In seminary they tried to scare us into dating carefully by telling us stories about girls who dated Dr. Jekyll and woke up the morning after to Mr. Hyde. I believe men have their own versions of these timeless bedtime stories.
While I’m sure this does occasionally happen—for there must be utterly messed up and even psychopathic people out there (quite a lot of psychopaths, if one believes all the divorcees who have assured me they were married to one)—I think those unexpected body-snatching marriages end pretty quickly. But when it comes to wonky marriages that last, I suspect something different is going on. After years of watching my friends pair off and be married, I am prepared to advance the following hypothesis: I think people pick people who allow them to perpetuate their neuroses.
This is how the friend with the habit of always making her life more complicated than it needed to be wound up with the OCD guy. The friend who was afraid of her own strength and ambition married the guy who nixed it. And the friend who was always pretty sure the world was out to get her married a guy who apparently is.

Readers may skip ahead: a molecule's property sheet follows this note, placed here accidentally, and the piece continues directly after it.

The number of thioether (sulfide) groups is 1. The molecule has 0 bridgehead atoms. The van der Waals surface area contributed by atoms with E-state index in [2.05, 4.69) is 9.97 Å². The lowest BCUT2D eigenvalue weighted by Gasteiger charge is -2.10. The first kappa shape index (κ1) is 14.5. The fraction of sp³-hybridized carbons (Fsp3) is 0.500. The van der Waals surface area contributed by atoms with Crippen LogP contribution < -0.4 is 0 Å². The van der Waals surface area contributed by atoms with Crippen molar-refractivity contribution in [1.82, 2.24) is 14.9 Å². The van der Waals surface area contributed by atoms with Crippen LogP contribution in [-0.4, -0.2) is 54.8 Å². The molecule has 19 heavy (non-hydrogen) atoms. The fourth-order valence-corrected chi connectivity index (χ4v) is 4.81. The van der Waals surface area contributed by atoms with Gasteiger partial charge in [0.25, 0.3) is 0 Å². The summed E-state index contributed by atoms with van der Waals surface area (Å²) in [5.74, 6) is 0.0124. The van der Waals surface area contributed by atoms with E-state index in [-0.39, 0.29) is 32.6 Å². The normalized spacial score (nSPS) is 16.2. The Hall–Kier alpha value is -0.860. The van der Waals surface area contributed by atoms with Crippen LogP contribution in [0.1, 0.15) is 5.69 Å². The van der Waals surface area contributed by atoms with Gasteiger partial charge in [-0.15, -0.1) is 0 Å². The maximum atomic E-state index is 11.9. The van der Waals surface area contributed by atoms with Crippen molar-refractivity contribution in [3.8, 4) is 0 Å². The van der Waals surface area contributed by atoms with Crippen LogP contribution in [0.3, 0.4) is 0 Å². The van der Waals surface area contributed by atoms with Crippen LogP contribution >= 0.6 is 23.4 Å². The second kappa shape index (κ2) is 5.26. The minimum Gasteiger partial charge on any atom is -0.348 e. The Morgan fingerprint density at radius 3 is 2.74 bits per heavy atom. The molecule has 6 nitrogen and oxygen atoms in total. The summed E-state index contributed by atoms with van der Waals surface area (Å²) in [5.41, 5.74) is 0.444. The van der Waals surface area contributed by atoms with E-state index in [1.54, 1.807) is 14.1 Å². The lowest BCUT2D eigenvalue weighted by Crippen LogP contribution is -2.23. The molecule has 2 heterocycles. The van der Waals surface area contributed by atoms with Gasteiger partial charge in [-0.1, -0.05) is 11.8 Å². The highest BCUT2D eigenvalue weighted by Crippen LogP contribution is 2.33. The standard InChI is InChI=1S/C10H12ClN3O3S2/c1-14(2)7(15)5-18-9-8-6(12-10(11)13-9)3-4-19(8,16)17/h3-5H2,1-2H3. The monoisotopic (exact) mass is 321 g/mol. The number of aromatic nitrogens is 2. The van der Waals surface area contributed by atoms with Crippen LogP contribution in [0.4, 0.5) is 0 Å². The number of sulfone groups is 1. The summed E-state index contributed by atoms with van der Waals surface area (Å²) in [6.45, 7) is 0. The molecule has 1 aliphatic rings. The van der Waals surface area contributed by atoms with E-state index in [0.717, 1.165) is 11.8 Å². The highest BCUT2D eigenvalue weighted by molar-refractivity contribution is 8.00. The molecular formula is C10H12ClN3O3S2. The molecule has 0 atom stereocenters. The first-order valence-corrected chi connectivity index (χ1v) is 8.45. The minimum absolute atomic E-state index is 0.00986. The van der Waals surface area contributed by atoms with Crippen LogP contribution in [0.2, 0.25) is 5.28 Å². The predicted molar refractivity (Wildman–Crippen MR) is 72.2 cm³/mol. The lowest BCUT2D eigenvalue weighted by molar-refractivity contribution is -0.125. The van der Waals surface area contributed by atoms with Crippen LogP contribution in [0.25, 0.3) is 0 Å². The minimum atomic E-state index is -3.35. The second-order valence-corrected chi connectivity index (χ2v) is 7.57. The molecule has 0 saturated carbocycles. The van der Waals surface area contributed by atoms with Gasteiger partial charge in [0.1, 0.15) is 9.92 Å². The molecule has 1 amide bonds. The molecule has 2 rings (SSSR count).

While my hypothesis is most obvious in poor to fair marriages, I believe, with further study, that it can be extended into the healthier range as well. Just because they’re happy doesn’t mean they’re not neurotic.
But therein, methinks, lies my problem. If marriage is about choosing another nut-job who complements or aggravates your nuttiness, what do you do if you’re not nutty? Yes, I’m saying it out loud:
I’m just too well-adjusted.
Go ahead, guffaw. But even my therapist said so.
Seriously, though. Maybe I’m not quite normal, but who is? And maybe my neuroses can’t be complemented by a partner. Indeed—perhaps they require being single. In that case, I’m as happily married as any of you out there. My neuroses are happy, healthy, and fostered by my lack of partnership.
At least I didn’t need a wig and three kids to accomplish that.